February 20, 2009
Google Earth’s ‘Vulcan’ Displays and Plots Carbon Emissions
Scientists revealed an interactive Google Earth map Thursday displaying carbon dioxide emissions released from fossil fuels across the United States.
The high-resolution map, available online at the website purdue.edu/eas/carbon/vulcan/GEarth, illustrates carbon dioxide emissions in tons over both residential and commercial regions by state, county or per capita.
Nicknamed "Vulcan" after the Roman god of beneficial and hindering fire, the project, took three years to finish and calculates carbon dioxide emissions from burning fossil fuels like coal and gasoline.
It is simplifies emissions by the sectors accountable counting aircrafts, commercialization, electricity productions, industrial properties, residences and transports.
"This will bring emissions information into everyone's living room as a recognizable, accessible online experience," stated Kevin Gurney, the head of the research project and an assistant professor at Purdue University.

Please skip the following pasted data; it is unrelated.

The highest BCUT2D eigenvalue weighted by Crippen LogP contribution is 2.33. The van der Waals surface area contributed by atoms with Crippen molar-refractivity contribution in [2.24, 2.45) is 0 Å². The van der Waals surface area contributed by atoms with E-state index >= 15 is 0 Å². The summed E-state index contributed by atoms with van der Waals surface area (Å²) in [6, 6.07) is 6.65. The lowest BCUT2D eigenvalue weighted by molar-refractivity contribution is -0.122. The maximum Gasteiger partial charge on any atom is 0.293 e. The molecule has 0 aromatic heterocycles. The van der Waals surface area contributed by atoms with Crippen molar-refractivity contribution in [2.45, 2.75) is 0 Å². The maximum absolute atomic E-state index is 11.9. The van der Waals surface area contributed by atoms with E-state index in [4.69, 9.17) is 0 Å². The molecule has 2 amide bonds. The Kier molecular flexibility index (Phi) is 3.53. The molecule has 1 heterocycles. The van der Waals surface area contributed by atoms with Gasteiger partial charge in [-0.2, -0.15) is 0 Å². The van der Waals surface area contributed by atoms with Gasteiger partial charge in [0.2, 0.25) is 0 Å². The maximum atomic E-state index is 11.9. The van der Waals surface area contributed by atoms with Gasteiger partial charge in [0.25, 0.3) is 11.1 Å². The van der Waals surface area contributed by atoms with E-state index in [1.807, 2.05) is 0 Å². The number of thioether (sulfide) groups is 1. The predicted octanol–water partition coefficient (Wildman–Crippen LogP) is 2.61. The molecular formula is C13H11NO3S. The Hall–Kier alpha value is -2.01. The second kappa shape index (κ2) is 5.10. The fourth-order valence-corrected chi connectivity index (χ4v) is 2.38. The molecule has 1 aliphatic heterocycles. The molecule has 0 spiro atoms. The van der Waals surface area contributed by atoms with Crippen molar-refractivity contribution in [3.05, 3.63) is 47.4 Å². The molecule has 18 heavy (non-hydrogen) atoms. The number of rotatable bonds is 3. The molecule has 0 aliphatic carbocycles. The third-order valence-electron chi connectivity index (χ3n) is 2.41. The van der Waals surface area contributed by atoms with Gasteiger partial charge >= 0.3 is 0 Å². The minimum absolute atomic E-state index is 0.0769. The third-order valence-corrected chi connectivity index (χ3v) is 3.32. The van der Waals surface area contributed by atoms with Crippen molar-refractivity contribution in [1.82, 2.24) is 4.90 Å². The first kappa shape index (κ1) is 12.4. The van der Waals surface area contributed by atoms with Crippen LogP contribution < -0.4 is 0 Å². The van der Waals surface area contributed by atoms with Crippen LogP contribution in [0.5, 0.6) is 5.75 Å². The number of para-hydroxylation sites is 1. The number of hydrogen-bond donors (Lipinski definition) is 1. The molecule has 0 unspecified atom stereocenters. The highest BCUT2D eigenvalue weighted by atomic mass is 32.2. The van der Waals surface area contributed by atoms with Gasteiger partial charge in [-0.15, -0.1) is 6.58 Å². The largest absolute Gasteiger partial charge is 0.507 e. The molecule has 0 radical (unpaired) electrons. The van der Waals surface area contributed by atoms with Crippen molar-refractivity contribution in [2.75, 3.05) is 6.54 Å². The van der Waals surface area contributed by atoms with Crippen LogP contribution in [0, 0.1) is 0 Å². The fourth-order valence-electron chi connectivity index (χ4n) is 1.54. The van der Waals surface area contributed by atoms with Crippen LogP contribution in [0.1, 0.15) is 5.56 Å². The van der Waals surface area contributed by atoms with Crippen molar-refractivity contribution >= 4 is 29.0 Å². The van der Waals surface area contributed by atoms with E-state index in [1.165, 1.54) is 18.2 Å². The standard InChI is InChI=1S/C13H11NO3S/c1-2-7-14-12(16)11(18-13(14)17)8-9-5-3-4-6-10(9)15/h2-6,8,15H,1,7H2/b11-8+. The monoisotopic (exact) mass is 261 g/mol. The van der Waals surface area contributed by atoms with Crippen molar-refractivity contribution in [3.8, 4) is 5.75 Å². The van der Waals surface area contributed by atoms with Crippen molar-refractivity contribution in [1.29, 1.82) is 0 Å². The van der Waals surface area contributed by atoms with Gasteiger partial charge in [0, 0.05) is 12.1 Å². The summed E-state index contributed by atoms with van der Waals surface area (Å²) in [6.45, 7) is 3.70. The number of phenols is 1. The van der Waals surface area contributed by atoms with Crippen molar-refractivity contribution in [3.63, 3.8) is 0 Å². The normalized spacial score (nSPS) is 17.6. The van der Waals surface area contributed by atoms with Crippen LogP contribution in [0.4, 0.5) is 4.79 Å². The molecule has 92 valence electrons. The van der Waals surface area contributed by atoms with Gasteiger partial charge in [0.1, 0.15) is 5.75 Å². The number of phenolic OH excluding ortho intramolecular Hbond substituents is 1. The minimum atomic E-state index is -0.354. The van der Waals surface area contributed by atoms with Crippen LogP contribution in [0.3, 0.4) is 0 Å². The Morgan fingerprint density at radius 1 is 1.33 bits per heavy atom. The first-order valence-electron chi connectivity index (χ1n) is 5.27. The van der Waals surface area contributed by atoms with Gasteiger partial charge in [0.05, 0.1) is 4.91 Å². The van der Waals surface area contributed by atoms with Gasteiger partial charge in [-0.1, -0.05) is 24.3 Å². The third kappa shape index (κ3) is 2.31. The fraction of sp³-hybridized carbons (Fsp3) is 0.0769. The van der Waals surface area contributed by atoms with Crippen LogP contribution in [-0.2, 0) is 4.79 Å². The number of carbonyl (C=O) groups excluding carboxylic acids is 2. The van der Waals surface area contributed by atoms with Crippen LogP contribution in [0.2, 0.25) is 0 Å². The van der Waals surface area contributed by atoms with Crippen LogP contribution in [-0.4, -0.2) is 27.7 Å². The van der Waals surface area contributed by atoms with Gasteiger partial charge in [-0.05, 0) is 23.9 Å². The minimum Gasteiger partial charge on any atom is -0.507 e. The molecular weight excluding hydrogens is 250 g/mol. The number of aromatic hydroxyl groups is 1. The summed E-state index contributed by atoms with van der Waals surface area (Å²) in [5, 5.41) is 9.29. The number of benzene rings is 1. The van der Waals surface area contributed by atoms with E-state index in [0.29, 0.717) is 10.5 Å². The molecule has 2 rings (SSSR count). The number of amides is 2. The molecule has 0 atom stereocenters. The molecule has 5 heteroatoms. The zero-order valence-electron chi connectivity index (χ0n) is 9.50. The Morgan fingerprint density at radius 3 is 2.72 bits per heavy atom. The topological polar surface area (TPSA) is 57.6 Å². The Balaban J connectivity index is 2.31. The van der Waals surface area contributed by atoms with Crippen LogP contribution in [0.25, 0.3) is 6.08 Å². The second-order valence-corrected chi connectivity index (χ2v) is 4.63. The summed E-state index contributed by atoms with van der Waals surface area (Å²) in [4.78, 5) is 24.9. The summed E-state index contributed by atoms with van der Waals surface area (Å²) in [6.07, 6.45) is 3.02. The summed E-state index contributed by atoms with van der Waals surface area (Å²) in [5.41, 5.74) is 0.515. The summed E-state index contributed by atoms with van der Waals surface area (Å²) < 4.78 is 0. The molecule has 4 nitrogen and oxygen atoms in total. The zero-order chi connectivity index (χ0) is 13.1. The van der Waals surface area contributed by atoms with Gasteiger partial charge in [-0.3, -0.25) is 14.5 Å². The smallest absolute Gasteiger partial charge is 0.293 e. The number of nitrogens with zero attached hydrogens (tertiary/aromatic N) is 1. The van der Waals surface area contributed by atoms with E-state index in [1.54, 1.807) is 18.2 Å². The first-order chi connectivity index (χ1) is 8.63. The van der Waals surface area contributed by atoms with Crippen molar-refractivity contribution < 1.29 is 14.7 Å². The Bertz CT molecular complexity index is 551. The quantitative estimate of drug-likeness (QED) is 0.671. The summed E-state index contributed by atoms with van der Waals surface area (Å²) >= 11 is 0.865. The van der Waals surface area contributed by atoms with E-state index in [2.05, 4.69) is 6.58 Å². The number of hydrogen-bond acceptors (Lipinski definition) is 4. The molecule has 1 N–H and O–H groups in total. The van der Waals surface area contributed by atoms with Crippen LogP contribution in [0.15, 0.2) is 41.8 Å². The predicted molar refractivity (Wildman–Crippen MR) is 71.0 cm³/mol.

"We hope to eventually turn it into an interactive space where the public will feed information into the system to create an even finer picture of emissions down to the street and individual building level," he noted.
The United States is responsible for nearly 25 percent of worldwide greenhouse emissions of carbon dioxide, labeled by scientists as the most vital human-produced gas causative of global climate change.
Simon Ilyushchenko, an engineer at search engine juggernaut Google, and who contributed to the project, said "integrating the data with Google
Earth was a way to advance public understanding of fossil fuel energy usage."
"Dynamic maps of the data, broken down by the different sources of emissions, easily show where people burn more gasoline from driving or where they use more fuel for heating and cooling homes and businesses," he added.
Vulcan reviewed the carbon dioxide emissions levels taken from the US Environmental Protection Agency and US Department of Energy. The most up date information available is from 2002, but the scientists hope to integrate the latest information that they can get.
In addition to Purdue, the project drew in researchers from both Colorado State University and Lawrence Berkeley National Laboratory.
The Vulcan project was subsidized by NASA, the US Department of Energy, the Purdue Showalter Trust and Indianapolis-based Knauf Insulation.
On The Net: